The course is exclusively aimed at females, aged 15-25, who are unable to pursue a four-year degree due to lack of funds or hail from families where they are prevented from enrolling in co-education schools.

“In Afghanistan the ability to work remotely is a key tool in the push for equality,” said Rasa. (VOA)

 

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India Can Really Take An Ostrich Approach To The Condition Of Women?

A total of 548 global experts on women’s issues , 43 of them from India

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BJP Leader Asks Parents Of A Rape Victim To Express Gratitude To Them
Can India Really Take An Ostrich Approach To The Condition Of Women?. Flickr

-By Deepa Gahlot

You read with a mixture of alarm and scepticism, the poll report by the London-based Thomson Reuters Foundation that India is the most dangerous country in the world for women, beating Afghanistan, Syria, Somalia, Saudi Arabia and Pakistan.

According to reports, a total of 548 global experts on women’s issues — 43 of them from India — were asked about risks faced by women in six areas: healthcare, access to economic resources and discrimination, customary practices, sexual violence, nonsexual violence, and human trafficking. And shockingly, India comes out as the worst!

We see women progressing in every field in India, but, there is also the increasing violence against women and young girls reported every day; not long ago, female tourists felt safe in India; but now, women travelling solo are constantly targeted. Everyday there are reports of the rapes and murders of minor girls, often accompanied by unimaginable torture and mutilation.

There has been outrage in India, and also holes punctured in the survey that has such a small number of respondents, but can we really take an ostrich approach to the condition of women? Even as education and healthcare improve for women — at least in metro cities — the contempt for women is socially and culturally ingrained in the Indian psyche. In a city like Mumbai considered progressive and relatively safe for women, the girl child is unwanted even by many educated and wealthy families. In spite of laws being in place, female foeticide and infanticide is rampant, to the extent that there are large territories where there are no girl children and brides for the men have to be ‘imported’ from other states.  As dowry murders and rapes rise, the more unwanted the girl child becomes.  The fact is that India’s gender ratio is deplorable.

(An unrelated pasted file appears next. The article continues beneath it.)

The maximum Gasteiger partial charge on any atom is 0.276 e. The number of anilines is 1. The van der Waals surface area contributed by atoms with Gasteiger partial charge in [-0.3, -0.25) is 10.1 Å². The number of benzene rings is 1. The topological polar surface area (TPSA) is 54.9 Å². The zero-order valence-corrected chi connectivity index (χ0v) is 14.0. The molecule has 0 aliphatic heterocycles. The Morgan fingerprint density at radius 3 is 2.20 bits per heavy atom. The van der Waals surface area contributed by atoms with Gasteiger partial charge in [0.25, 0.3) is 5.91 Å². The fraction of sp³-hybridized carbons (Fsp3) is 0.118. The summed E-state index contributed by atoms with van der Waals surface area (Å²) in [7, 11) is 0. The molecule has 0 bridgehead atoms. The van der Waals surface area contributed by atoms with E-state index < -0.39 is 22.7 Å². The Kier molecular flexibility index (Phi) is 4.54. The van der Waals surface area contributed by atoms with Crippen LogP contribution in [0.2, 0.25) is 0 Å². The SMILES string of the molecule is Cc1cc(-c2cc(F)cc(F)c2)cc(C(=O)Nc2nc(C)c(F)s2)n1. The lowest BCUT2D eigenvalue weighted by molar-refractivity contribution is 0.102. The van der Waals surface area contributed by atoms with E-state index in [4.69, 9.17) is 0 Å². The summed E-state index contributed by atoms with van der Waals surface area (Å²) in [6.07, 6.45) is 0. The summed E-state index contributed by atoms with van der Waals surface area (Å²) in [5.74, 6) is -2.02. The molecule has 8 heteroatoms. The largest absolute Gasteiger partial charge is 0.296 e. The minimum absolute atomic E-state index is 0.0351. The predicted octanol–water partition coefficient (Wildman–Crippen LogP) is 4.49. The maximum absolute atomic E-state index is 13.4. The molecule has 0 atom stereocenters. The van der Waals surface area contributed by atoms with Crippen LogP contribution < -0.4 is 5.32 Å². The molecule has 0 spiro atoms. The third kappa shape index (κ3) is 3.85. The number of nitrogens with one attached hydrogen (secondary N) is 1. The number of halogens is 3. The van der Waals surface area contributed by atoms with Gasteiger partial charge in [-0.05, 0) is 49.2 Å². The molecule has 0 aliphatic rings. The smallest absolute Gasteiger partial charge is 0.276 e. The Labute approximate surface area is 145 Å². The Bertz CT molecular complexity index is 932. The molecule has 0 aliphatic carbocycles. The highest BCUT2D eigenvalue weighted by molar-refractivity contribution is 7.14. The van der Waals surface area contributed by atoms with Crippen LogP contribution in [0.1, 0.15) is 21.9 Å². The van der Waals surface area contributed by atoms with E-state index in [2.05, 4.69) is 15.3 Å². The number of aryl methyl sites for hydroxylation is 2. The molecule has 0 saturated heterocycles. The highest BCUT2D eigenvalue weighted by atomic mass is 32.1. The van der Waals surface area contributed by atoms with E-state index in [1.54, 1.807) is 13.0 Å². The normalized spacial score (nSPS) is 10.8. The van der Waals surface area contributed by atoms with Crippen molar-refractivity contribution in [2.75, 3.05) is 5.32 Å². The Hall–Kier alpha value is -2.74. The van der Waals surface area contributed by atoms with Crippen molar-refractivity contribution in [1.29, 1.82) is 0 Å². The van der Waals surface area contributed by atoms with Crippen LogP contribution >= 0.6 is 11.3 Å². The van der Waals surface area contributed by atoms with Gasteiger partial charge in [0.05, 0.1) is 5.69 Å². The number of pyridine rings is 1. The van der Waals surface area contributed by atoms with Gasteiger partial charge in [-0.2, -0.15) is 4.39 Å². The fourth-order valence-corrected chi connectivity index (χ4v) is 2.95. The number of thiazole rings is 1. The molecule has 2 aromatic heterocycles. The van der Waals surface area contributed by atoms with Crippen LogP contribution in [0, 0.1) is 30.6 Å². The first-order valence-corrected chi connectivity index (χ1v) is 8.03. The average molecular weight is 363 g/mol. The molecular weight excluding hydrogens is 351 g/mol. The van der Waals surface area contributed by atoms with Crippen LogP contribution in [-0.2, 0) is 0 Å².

And if the male child is valued over the girl child, he grows up believing that he is special and if he is thwarted in any way, he can resort to violence. In spite of education and exposure to progressive ideas, in the case of rape or sexual violence, the tendency to blame and shame the victim persists.

To give just one small example, in the West, accusations of sexual harassment resulted in united shunning of a man as powerful as Harvey Weinstein and many others in the wake of the #MeToo movement, that helped many women speak out about their experiences.

In India, Malayalam actor Dileep, who has been accused in the abduction and rape of an actress, and was boycotted by the Association of Malayalam Movie Artistes (AMMA), was recently reinstated. This caused shock and dismay among women in the film industry.